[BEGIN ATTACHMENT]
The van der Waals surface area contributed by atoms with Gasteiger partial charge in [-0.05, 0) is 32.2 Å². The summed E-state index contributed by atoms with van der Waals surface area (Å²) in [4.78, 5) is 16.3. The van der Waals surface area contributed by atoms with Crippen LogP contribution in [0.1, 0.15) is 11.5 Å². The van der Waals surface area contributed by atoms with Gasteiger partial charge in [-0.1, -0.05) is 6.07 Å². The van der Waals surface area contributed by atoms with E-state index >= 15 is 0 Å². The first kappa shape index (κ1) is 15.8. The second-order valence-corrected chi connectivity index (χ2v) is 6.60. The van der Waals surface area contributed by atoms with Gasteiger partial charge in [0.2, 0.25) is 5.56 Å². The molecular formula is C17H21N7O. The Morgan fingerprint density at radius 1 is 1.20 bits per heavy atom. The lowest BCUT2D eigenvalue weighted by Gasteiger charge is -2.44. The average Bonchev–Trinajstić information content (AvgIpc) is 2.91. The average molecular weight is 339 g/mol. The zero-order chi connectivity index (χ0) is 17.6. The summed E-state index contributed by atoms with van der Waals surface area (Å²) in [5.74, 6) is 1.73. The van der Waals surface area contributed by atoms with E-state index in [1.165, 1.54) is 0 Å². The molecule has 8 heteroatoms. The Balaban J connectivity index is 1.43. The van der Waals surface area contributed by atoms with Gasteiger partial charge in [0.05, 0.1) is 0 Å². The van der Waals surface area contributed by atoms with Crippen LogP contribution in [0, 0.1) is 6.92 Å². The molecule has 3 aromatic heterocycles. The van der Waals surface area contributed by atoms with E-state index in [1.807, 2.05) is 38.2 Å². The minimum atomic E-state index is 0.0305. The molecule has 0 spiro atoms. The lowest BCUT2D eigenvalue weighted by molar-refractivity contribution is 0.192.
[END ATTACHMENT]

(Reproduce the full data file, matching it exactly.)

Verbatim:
The van der Waals surface area contributed by atoms with Gasteiger partial charge in [-0.05, 0) is 32.2 Å². The summed E-state index contributed by atoms with van der Waals surface area (Å²) in [4.78, 5) is 16.3. The van der Waals surface area contributed by atoms with Crippen LogP contribution in [0.1, 0.15) is 11.5 Å². The van der Waals surface area contributed by atoms with Gasteiger partial charge in [-0.1, -0.05) is 6.07 Å². The van der Waals surface area contributed by atoms with E-state index >= 15 is 0 Å². The first kappa shape index (κ1) is 15.8. The second-order valence-corrected chi connectivity index (χ2v) is 6.60. The van der Waals surface area contributed by atoms with Gasteiger partial charge in [0.2, 0.25) is 5.56 Å². The molecular formula is C17H21N7O. The Morgan fingerprint density at radius 1 is 1.20 bits per heavy atom. The lowest BCUT2D eigenvalue weighted by Gasteiger charge is -2.44. The average Bonchev–Trinajstić information content (AvgIpc) is 2.91. The average molecular weight is 339 g/mol. The zero-order chi connectivity index (χ0) is 17.6. The summed E-state index contributed by atoms with van der Waals surface area (Å²) in [5.74, 6) is 1.73. The van der Waals surface area contributed by atoms with E-state index in [1.165, 1.54) is 0 Å². The molecule has 8 heteroatoms. The Balaban J connectivity index is 1.43. The van der Waals surface area contributed by atoms with Gasteiger partial charge in [0.05, 0.1) is 0 Å². The van der Waals surface area contributed by atoms with Crippen LogP contribution in [0, 0.1) is 6.92 Å². The molecule has 3 aromatic heterocycles. The van der Waals surface area contributed by atoms with E-state index in [1.807, 2.05) is 38.2 Å². The minimum atomic E-state index is 0.0305. The molecule has 0 spiro atoms. The lowest BCUT2D eigenvalue weighted by molar-refractivity contribution is 0.192.